To retain or not to retain, that is the question.

We have a Dean of Students, Dan C., who handles discipline in G-Town. He and I had an interesting discussion this morning about retention. It’s not the first time we’ve had this discussion and it’s generally the same every time.

About two years ago, a considerable number of students were retained in the middle school because they failed multiple subjects. Dan’s point of view is that this consequence for lack of effort and achievement sends a powerful message to these students and to others who may be barely passing. My point of view is that it primarily increases the chances that the retained students will drop out. Dan argues that we can’t measure what effect it has on the students on the borderline and also that those retained students would likely have dropped out anyway.

My argument about the preponderance of research indicating the negative consequences does not convince Dan that retention is a poor choice. The National Association of School Psychologists cite the following in a position paper on retention:

Research examining the overall effects of 19 empirical studies conducted during the 1990s compared outcomes for students who were retained and matched comparison students who were promoted. Results indicate that grade retention had a negative impact on all areas of achievement (reading, math and language) and socio-emotional adjustment (peer relationships, self esteem, problem behaviors, and attendance).

Again, Dan argues that this does not measure what impact retention may have on those students in danger of being retained, or who are barely passing. This position paper by the NASP is sufficient evidence for me that retained students are in more serious danger of dropping out based on retention alone. Do we sacrifice the retained students in order to teach the rest of the student population a lesson?

I’m not arguing for social promotion. Here’s where Dan and I agree. If we are saying students aren’t adequately prepared for ninth grade, what are we going to do differently? Just repeating the same thing they already failed at is not likely to help. We need a bridge year or semester or something. And when do we examine the underlying reasons the students are failing? I am hard pressed to believe that it’s just because they refuse to do the work and we need to teach them a lesson, a work ethic. I just don’t believe that children choose to fail, rarely, if ever. Where then is our responsibility to go back and evaluate our curriculum and instruction? Our remedial programs? Our early identification of students who need additional support?

And still I have students entering 9th grade this year at 15 or 16 years of age. I’m not talking about one or two kids.  How will I possibly motivate them to stick around until they are 19 or 20 years old for a diploma? I would consider an accelerated program in high school to get them through in three years, as Dan wisely suggests, but they most likely require AIS and remediation and extra time, not less time.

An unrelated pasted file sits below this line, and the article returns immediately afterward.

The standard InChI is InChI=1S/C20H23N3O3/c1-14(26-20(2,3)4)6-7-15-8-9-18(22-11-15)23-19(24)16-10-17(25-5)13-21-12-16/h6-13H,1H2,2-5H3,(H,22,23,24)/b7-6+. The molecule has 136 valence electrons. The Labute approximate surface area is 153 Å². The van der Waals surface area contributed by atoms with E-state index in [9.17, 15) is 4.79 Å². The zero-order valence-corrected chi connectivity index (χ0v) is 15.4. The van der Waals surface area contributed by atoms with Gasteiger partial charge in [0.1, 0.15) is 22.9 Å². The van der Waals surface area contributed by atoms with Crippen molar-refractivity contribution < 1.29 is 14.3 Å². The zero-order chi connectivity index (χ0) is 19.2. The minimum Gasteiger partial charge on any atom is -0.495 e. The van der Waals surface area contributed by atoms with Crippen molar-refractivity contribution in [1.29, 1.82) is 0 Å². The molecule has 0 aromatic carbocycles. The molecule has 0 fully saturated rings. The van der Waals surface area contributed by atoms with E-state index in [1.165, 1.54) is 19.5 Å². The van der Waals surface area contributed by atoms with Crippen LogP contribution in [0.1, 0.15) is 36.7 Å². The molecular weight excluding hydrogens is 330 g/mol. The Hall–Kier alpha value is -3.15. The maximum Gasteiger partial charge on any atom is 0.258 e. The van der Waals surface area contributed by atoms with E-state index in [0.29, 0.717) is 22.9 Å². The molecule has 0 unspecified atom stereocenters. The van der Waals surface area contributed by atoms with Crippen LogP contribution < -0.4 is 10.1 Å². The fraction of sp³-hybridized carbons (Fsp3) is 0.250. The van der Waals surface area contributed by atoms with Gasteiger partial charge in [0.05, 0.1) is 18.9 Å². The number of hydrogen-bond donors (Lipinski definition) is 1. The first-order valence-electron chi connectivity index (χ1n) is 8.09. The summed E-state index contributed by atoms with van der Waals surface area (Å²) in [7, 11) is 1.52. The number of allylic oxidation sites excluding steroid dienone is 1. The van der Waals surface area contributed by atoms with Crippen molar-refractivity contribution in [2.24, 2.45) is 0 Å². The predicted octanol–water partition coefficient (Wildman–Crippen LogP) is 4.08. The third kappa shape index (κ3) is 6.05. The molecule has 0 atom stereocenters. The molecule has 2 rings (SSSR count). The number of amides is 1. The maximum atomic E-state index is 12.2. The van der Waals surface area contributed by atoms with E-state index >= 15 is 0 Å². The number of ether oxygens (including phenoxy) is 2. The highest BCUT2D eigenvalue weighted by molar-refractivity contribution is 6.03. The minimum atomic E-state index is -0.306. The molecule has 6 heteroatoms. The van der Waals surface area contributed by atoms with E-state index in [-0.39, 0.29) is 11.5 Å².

I come back to the responsibility of instruction and programs that is mine as the principal and is detailed in this report by reading specialist Debra Johnson.

Meaningful Learning

Skilled teachers intensify learning by providing authentic instruction and meaningful assignments while holding high expectations for all students. Such assignments deal with the significant concepts of a discipline, incorporate higher-order thinking skills, are connected to the “real world,” and allow substantial time for discussion and idea sharing among students (Peterson, 1995). Furthermore, teachers can employ several learning models to create active learning environments that reflect a shift in the relationships among teachers, students, and knowledge. In these environments, students work together to frame their own questions and investigate them. Active environments require collaboration and communication, and encourage more analysis, synthesis, and evaluation of information than do traditional classrooms (North Central Regional Educational Laboratory, 2000). Active learning environments require students to take responsibility for their own learning and develop strategies for learning (Costello, 1996). Instruction in active environments emphasizes depth of learning rather than breadth of learning (Peterson, 1995).

Is this the kind of learning our retainees experienced? Did we do enough? Did they get the best instruction and intervention along the way? Did we teach them to read for comprehension? Did we involve the necessary support personnel? Did we form relationships with the students and their families? Can we ever do enough? I guess when our graduation rate is in the 95%-100% range instead of only 79%, then perhaps I’ll be satisfied. The problem for me is that they’re not statistics, they’re kids who I know, and I also know they’re much better off entering the world with a diploma.

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